The drought has broken in Southwest Oklahoma - KSWO 7News | Breaking News, Weather and Sports

The drought has broken in Southwest Oklahoma

DUNCAN,Okla._After three weeks of heavy rains, the five-year drought has finally broken across Southwest Oklahoma.

The change is already having an impact on farmers and ranchers in our area. The stock tanks and ponds are full for livestock to drink after years of being nearly empty. On the negative side, though, fields of alfalfa and wheat need to be cut, but the ground is still too soggy to put the heavy equipment on it.

Lyndle Strain has owned his ranch since 1951. He says this drought is the worst he has ever been through. He along with others have been hoping that the rains would come again but the 15 inches of rain have come at a price. What is good for his cattle is hurting his wheat crop.

"It is going to be a lighter wheat than those heads standing up but we do have spots that is still standing and we will have some good wheat to go with it," said Strain.

Strain owns about 2,500 acres with about 300 acres where he grows wheat, alfalfa, and oats.

"Crop wise we made crops but they were not good but enough to stay in business you know and this year it looked like it was going to be the bumper and we have had a little bump in the road but we still have a chance to harvest some wheat. Decent wheat," said Strain.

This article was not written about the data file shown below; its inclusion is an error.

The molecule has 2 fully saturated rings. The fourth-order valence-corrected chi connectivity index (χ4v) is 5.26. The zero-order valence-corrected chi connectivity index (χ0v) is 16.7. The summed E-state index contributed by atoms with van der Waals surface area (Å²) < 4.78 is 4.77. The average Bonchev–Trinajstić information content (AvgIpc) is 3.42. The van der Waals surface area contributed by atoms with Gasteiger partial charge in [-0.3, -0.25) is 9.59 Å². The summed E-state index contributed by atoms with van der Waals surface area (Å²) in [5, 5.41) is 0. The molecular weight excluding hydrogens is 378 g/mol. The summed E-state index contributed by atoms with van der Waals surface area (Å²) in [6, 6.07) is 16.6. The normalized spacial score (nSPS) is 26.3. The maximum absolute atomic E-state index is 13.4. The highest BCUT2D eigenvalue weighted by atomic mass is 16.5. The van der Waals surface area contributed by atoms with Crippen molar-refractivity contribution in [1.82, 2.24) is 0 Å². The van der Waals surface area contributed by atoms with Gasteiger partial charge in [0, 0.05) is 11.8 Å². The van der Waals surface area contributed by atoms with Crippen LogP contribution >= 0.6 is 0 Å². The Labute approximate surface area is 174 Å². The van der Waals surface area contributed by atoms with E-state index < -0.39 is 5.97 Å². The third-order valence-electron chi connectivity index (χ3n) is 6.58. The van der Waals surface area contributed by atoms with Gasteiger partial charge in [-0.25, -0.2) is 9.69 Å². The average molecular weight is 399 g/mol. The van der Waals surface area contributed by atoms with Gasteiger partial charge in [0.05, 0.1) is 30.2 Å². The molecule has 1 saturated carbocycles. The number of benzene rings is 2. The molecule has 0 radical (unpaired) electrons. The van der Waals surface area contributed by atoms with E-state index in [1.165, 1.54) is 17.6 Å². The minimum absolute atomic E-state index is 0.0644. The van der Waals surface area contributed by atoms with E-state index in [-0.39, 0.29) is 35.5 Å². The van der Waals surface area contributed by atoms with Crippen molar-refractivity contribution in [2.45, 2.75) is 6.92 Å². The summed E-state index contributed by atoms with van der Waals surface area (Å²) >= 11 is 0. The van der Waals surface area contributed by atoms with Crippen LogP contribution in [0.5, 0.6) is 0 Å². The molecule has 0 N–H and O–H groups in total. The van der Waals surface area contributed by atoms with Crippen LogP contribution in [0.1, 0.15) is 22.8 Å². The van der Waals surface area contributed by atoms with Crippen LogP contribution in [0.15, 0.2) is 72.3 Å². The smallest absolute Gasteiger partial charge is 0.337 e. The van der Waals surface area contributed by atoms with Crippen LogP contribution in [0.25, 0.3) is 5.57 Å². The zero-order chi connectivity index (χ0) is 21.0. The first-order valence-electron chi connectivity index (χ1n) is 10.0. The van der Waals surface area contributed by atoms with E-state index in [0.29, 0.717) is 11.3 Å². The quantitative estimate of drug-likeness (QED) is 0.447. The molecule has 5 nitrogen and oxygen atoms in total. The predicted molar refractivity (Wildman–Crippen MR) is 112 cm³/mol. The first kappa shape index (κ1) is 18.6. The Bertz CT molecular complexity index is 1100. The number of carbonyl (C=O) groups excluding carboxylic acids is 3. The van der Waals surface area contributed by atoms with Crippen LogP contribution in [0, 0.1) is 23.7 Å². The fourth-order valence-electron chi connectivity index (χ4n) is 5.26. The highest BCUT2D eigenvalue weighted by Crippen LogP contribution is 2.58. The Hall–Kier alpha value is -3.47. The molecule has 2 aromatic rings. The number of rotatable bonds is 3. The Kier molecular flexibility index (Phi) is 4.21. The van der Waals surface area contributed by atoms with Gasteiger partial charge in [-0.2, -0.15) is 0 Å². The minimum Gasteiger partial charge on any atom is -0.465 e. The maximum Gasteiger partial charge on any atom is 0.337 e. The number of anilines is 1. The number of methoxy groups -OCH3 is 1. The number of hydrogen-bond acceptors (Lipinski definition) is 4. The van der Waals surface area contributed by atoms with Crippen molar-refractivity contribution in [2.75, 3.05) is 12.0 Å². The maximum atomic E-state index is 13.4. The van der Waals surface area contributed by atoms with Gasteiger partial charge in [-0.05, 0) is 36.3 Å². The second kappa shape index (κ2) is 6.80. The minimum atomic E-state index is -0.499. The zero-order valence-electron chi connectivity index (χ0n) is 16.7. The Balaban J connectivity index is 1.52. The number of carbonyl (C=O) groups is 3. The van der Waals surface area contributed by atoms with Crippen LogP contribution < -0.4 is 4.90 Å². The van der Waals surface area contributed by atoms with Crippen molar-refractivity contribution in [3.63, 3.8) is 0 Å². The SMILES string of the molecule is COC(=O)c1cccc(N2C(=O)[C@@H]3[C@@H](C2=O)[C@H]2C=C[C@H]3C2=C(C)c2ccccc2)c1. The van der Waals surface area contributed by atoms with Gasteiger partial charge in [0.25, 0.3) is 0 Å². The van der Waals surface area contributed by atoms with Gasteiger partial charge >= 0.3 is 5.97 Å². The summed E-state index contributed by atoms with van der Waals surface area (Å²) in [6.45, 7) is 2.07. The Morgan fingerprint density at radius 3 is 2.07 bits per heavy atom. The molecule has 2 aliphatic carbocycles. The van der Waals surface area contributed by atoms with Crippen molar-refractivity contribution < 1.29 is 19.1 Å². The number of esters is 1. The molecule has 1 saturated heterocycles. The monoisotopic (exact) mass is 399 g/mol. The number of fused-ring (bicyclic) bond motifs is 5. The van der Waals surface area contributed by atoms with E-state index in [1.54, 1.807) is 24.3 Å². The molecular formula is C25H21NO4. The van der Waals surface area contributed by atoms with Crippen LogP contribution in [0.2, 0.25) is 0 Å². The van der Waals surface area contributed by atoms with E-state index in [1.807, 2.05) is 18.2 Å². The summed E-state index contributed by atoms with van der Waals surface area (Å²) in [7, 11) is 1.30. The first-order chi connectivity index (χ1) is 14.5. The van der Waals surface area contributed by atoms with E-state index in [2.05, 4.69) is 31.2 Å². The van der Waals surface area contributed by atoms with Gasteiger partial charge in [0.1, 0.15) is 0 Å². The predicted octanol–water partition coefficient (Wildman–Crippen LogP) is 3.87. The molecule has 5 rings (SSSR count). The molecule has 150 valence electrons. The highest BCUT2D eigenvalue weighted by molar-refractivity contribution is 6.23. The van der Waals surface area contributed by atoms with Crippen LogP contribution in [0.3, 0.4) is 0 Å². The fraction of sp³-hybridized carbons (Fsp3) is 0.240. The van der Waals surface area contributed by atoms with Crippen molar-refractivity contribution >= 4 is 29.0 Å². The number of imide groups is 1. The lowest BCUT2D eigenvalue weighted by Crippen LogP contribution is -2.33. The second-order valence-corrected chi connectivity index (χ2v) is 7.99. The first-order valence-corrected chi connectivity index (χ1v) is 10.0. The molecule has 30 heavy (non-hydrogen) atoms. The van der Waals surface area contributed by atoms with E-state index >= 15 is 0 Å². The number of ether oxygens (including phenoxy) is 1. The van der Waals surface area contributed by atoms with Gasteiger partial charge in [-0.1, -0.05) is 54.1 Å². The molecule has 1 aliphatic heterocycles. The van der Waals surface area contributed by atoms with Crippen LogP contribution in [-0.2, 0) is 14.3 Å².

Strain says he believes that he will yield only about half of what he expected from the flooded wheat fields. However, Strain has 48 ponds that haven't been full in about seven years.

"Lost the fish in 45 of them because it just got so dry. They all didn't go completely dry but the water got so stale that it lost fish and I had put forty years into stocking those thing and they had big fish in them," said Strain.

In the last two years, he has dug three water wells on his property that produce about 80 gallons a minute, for his cattle. When the drought started five years ago Strain sold half his herd, about 325 cattle. Now he's finally working to rebuild the herd.

Stephens County OSU Extension office director Max Gallaway has 30 years of experience in agriculture. He believes farmers and ranchers are still going to be cautious because the drought is gone but not yet forgotten.

"The past five years is not going to be easily erased from whether it be your farmer or your ranchers memory and I think that they are going to be for at least the next year or two they are going to be probably more cautious in what they do," said Gallaway.

"We had to have the water and you know we don't get everything our way. We take the good with the bad but the water was a blessing in disguise," said Strain.

Before, the drought nationally there were about 34 million heifers. During the drought that number dropped to about 28 million as ranchers cut back their herds. Farm management specialists believe that number will be able to rebound by about 2 percent a year.

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